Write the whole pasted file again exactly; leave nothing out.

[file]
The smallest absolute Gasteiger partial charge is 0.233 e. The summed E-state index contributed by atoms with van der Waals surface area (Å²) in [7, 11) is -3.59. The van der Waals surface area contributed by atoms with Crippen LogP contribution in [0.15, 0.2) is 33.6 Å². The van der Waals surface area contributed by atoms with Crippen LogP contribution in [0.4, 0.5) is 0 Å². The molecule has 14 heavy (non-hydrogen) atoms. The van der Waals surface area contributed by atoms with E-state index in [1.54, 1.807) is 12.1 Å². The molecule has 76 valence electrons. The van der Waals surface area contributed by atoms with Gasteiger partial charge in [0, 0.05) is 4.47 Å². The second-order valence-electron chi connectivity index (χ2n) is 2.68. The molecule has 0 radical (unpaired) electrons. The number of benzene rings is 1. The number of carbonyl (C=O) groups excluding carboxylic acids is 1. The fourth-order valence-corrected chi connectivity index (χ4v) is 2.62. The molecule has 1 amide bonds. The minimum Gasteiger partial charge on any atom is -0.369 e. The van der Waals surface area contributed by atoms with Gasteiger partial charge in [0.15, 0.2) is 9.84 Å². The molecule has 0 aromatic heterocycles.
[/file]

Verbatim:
The smallest absolute Gasteiger partial charge is 0.233 e. The summed E-state index contributed by atoms with van der Waals surface area (Å²) in [7, 11) is -3.59. The van der Waals surface area contributed by atoms with Crippen LogP contribution in [0.15, 0.2) is 33.6 Å². The van der Waals surface area contributed by atoms with Crippen LogP contribution in [0.4, 0.5) is 0 Å². The molecule has 14 heavy (non-hydrogen) atoms. The van der Waals surface area contributed by atoms with E-state index in [1.54, 1.807) is 12.1 Å². The molecule has 76 valence electrons. The van der Waals surface area contributed by atoms with Gasteiger partial charge in [0, 0.05) is 4.47 Å². The second-order valence-electron chi connectivity index (χ2n) is 2.68. The molecule has 0 radical (unpaired) electrons. The number of benzene rings is 1. The number of carbonyl (C=O) groups excluding carboxylic acids is 1. The fourth-order valence-corrected chi connectivity index (χ4v) is 2.62. The molecule has 1 amide bonds. The minimum Gasteiger partial charge on any atom is -0.369 e. The van der Waals surface area contributed by atoms with Gasteiger partial charge in [0.15, 0.2) is 9.84 Å². The molecule has 0 aromatic heterocycles.